Linda nodded, her gray curls bobbing with the motion. “That’s competition worthy. And clever. Secret admirer, some romance but not too much, and playful. The blues are a wonderful touch. You’ve outdone yourself, my dear. Superb work. Do you mind if I show it off?”

Marissa smiled, flattered. It took a lot to impress Linda. “No.”

“Good. Let me get my camera.”

Many photos later, and after the entire staff had viewed Gabriela’s order, Marissa was able to put it in a cooler for a bit. She’d taken her own pictures, too, so she could add them to her portfolio. She looked at one of them, now, on the screen of her camera. Good thing she’d had that vase at home. It really set the whole thing off. And it was worth it, to donate it. There was no way the ice queen could resist this arrangement, combined with Gabriela’s eyes and smile. No way at all.

She glanced at the clock on the wall, nervous, but in a good way. And maybe a little sad, too, because of her own crush. But she was realistic about things like that, and she knew it would fade, especially with Gabriela focused on someone else. She wouldn’t see much of her anymore. Romance was like that, and Marissa was a romance enabler. Always the flower girl, but never the girl. She put her camera back in its bag and started cleaning her work area for closing, though she knew they’d have to stay a few minutes later because of late and frazzled Valentine’s Day shoppers.

“Someone’s here to pick up an order,” Zach announced from the doorway to the front. “Gabriela.”

Right on time. “Thanks.” Marissa went to the cooler, pleased that Gabriela’s arrangement stood out, like the best costume by far at a Mardi Gras ball. She took it out, and carried it to the front, where she set it on the counter in front of a clearly stunned Gabriela.

“I—there are no words,” Gabriela said after a while, and Marissa hoped that Gabriela had met the ice queen through her art circles, so that she’d appreciate it, too. “This is. . .gorgeous doesn’t seem to capture it. I don’t know what to say.”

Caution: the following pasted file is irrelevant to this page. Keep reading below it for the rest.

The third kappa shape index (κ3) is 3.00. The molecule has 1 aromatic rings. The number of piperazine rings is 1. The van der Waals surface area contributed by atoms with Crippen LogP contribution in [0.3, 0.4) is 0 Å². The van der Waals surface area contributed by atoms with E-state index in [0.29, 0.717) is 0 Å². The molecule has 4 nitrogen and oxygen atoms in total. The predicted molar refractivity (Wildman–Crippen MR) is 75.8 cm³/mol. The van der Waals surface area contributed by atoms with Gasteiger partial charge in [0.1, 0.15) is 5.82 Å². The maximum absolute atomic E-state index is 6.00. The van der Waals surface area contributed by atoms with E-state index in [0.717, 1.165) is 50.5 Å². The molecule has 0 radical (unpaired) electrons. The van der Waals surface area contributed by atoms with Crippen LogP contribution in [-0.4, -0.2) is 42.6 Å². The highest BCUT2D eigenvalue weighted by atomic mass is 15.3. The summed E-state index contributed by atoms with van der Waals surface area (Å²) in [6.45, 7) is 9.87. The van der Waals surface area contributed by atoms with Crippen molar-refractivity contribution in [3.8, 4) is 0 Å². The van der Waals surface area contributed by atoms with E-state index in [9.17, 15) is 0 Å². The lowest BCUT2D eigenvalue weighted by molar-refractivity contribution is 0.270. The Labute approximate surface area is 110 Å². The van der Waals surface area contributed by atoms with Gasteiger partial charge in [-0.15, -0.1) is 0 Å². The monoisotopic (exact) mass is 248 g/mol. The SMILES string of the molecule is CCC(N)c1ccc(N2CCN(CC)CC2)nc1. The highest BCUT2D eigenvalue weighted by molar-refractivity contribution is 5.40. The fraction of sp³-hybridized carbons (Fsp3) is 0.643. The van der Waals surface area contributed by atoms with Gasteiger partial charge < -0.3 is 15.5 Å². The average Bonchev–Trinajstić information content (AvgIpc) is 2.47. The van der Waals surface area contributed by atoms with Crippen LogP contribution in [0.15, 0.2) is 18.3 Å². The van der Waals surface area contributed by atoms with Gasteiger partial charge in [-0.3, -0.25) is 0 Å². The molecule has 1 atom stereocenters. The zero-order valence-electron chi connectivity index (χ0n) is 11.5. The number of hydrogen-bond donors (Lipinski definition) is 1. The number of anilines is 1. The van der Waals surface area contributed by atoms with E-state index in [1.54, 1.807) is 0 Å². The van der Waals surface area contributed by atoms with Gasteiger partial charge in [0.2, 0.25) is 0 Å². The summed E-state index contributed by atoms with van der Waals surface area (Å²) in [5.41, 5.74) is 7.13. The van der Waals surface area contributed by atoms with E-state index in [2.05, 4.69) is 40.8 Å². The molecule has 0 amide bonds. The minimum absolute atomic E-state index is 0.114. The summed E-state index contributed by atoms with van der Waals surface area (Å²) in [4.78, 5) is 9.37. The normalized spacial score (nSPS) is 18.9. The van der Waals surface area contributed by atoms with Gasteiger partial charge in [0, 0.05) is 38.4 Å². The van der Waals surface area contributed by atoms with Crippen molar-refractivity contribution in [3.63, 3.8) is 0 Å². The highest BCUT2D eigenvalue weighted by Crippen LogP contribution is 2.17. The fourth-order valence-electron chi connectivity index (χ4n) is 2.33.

Marissa smiled at her, a little cocky. “Thanks works.”

“No, that’s not nearly enough.” She continued to stare at the flowers.

Pleased, Marissa busied herself with check-out. “Here’s a sheet with easy instructions on care and feeding. Nothing too involved, but it’ll extend the life of the flowers for a few days.” She placed the sheet next to the vase. “And here’s some really good flower food. The sheet tells you how to administer it, since we think our system works better than the food company’s.” She set two small packs on the instruction sheet. “We’re a little over budget. We came in at sixty-eight forty-two, with tax.”

“That seems too low. These are so beautiful.” Gabriela took her wallet out of her coat pocket and handed her a credit card.

Marissa slid it through the machine, got Gabriela’s signature, and handed her a receipt. She came around the counter, then. “Okay, let me explain some of the meanings here. White is a color associated with secret admiration. The gardenias exemplify that, as do the white roses I’ve included. Those symbolize charm and admiration in secrecy. This—” she touched another stalk of a different white flower, “is viscaria.”

“To dance with me.”

Marissa smiled. “Yes. An invitation. You’re asking her to dance with you. And over here—these are asters. They’re a talisman of love, but they also symbolize patience. You’re willing to wait, if that’s what she wants you to do, or you’re willing to go slow. Or you’re willing to back off. That’s what patience is all about.”

Gabriela nodded, and pointed at another flower. “I love this. What is it?”

“Those are gladiolas, sometimes called sword lilies or corn lilies. The shape of the petals are like blades, which tells the recipient that you — the giver — have been pierced, or affected by her. They also symbolize strength of character, which is a reflection of the giver.” She quirked an eyebrow at Gabriela. “I took a shot in the dark with that. Didn’t want to pry.”

Gabriela grinned. “Good shot, I hope.” She gestured at another. “How about that?”

“Blue hyacinth. It means sincerity. And these here are sweet pea. Festive and fragrant, to provide some whimsy.”

Gabriela leaned in and sniffed. “Nice.”